JS: Are there any modern consoles, games, or developers that you particularly enjoy?
BC: What’s “modern,” exactly? Like, the Sega Saturn? No way, man. 3d rendered graphics are icky.
Beggar Prince’s Prince Steven casts a powerful fire spell
JS: Are there any games you’d personally like to see re-released or updated for today’s market that your team hasn’t already worked on?
BC: The world needs another DJ Boy sequel. With disco. And whatever happened to Awesome Possum? I mean, his face is on Mount Rushmore but people are still chucking plastic water bottles on the ground. Who’s going to kick their butts if not him?
JS: What’s are some of the key things Super Fighter Team looks for when they decide to develop or publish a project?
BC: That’s tough to put into words. It’s sort of like, what makes your favorite foods so incredible? They don’t just taste amazing, but there’s that whole experience: the look, the smell, the way they make your mouth water in anticipation… You get excited just thinking about eating them. A game has to offer me a feast of the senses, for me to put my name on it. (And now I’m hungry.)
JS: What’s the most difficult part of the development/publishing process?
BC: Bugs. Even the slightest, “no one will ever see these but we have to fix them anyway for the sake of perfectionism” kind. Mind you no product anyone makes is ever “perfect,” but we punish ourselves trying to get as close to perfection as we can. Over the years that dedication has caused arguments and burnouts, even held up production on at least one occasion. But it’s in the best interest of the customer.
JS: A large number of Super Fighter Team’s titles have their roots in the Taiwanese gaming industry. Was there anything in particular that drew you toward the games from that region, outside of their not having been released in North America yet?
BC: Like a lot of geeks, I became fascinated with the Orient through video games. Super Fighter whet my appetite, and Sango Fighter got me interested in the military history of ancient China. I just kept going from there, having fun trying new games and learning about the video game market as it exists — and existed — in Taiwan.
It came full circle, when I visited Taipei in 2012 and met the creators of some of these games. And we just hung out together and shot the breeze, as friends. That was a personally rewarding experience for me.
Star Odyssey gets started with a telepathic plea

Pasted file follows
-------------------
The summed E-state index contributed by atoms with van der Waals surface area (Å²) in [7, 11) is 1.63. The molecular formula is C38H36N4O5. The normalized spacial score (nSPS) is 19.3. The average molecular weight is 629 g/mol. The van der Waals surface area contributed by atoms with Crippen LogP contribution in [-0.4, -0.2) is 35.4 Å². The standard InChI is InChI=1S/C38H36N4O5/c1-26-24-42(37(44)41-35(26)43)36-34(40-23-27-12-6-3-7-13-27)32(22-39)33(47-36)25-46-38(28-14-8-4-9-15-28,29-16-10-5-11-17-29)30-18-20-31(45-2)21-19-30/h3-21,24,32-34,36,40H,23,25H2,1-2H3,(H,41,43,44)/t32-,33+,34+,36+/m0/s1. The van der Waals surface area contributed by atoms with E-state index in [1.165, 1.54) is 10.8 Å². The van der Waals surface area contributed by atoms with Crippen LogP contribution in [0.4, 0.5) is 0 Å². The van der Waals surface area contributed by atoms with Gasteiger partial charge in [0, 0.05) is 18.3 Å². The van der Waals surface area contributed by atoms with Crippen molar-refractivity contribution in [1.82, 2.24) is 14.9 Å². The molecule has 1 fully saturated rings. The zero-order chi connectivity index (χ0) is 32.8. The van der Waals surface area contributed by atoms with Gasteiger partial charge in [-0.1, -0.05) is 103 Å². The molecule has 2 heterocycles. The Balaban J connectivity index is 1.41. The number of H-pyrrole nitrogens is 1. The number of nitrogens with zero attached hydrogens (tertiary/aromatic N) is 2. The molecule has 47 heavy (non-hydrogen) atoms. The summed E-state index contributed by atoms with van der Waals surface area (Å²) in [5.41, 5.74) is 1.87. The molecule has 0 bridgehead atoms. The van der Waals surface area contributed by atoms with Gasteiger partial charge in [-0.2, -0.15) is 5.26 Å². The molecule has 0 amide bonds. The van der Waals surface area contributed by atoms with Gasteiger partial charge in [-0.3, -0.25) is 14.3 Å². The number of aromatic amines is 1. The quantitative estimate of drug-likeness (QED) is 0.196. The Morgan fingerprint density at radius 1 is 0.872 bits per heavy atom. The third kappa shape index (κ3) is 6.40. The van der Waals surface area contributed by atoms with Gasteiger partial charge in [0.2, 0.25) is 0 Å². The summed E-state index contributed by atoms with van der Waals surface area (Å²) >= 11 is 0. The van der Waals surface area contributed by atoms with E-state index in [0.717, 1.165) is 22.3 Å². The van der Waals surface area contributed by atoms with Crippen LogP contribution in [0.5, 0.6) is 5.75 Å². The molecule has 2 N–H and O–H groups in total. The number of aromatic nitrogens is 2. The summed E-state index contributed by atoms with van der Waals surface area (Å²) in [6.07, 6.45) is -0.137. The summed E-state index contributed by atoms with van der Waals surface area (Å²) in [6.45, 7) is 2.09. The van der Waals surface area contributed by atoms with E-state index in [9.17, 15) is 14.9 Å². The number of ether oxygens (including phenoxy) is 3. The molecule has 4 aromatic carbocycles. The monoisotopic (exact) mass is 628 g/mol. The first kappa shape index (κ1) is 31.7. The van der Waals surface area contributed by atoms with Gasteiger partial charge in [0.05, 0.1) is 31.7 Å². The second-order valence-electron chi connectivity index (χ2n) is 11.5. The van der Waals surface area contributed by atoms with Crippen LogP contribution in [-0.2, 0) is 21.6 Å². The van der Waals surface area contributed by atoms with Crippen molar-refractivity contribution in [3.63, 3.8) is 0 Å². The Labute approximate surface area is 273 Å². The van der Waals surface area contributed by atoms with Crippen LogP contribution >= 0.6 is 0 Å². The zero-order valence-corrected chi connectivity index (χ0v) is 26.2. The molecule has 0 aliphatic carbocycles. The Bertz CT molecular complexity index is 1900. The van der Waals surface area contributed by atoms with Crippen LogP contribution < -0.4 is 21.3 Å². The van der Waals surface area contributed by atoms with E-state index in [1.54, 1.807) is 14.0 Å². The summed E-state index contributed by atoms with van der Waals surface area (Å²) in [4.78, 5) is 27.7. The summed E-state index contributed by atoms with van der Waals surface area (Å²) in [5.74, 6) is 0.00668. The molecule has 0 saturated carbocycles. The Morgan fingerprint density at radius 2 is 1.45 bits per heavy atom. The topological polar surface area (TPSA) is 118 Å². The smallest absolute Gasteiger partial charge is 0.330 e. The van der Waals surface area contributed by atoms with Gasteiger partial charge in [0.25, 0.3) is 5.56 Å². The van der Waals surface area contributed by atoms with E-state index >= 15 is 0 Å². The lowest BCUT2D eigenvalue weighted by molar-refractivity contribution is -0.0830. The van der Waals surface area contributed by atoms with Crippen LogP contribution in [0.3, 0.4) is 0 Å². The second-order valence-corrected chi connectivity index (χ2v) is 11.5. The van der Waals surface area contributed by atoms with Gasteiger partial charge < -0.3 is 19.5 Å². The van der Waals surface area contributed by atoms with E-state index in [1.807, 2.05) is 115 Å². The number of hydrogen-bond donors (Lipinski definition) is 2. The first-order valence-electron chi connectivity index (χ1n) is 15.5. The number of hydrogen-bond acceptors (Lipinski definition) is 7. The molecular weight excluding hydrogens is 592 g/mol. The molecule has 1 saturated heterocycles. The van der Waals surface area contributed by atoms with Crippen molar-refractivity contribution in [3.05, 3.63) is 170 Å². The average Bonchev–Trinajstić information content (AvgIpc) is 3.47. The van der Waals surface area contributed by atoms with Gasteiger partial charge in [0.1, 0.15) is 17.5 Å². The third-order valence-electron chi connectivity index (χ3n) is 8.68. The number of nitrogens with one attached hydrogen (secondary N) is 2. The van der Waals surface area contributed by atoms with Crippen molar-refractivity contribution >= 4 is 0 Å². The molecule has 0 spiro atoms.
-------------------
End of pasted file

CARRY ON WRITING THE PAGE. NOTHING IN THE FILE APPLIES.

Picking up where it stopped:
JS: Your team’s work in particular has been lauded not just for the games themselves, but the entire presentation with the high quality cartridge labels, manuals, cases, and case inserts. What is the biggest benefit about having this level of detail in your work?
BC: What inspired me to found the company was the fact that I was not pleased with the quality level of existing retrogame products. It felt like people were half-a***** things just to make a buck. I thought I could do better, so I did.
Super Fighter Team came out swinging, offering higher quality games at lower prices than everyone else. It was a wake-up call, screaming, “Those other guys are ripping you off!!”
When people buy from us, they are assured an authentic and enjoyable experience. We’re not dumpster diving for whatever lousy game we can get our grubby mitts on, we’re licensing and developing titles that are top tier; of the same quality that people came to expect when these game systems were still on the market.
JS: Does Super Fighter Team have anything in particular you can discuss that you’re working on?
BC: Games. Particularly, video games.
JS: At the time of this interview, Legend of Wukong and Beggar Prince are ranked 2nd and 5th respectively in terms of price for the Sega Genesis. Star Odyssey isn’t listed, but auction site data shows it would also most likely be around 3rd or 4th. How do you feel when you see your titles being resold at these consistently high amounts?
BC: I remember I was at the Classic Gaming Expo one year, and there was this real big guy just sitting contented at his booth, hoping people would come by and overpay for the games he was offering. Everyone else was selling this Frogger cartridge for like $3, but he had it marked up to $12. When I hear about people trying to rake in the dough by shamelessly selling our games at a grossly inflated rate, I think of that guy. Those price gougers are just like him: lazy and greedy. Get out there and work for a living, do something you can be proud of. No one likes a cancer cell.
Flynn squares off with a Weretomcat in Nightmare Busters
JS: Has Super Fighter Team ever added an additional easter egg or hidden feature either giving the team a shout out in the game, or promoting an inside reference, outside of the credits?
There was one quote in Beggar Prince that’s kind of a bitch to get to: it’s the skeleton of a dead adventurer telling the prince, “All I asked about was the release date [of the game], and look what happened to me!”
JS: What’s the best lesson modern day developers could learn from looking back at the retro games, and retro style games being released today?
Games should be games, not movies. Games should be challenging, not constantly telling the player exactly what to do and exactly when to do it.
A very special thanks to Brandon Cobb for the interview, and to Super Fighter Team for helping sponsor Super! BitCon 2014! For more information, and to reserve your copy of the second print of Nightmare Busters, check out www.superfighter.com!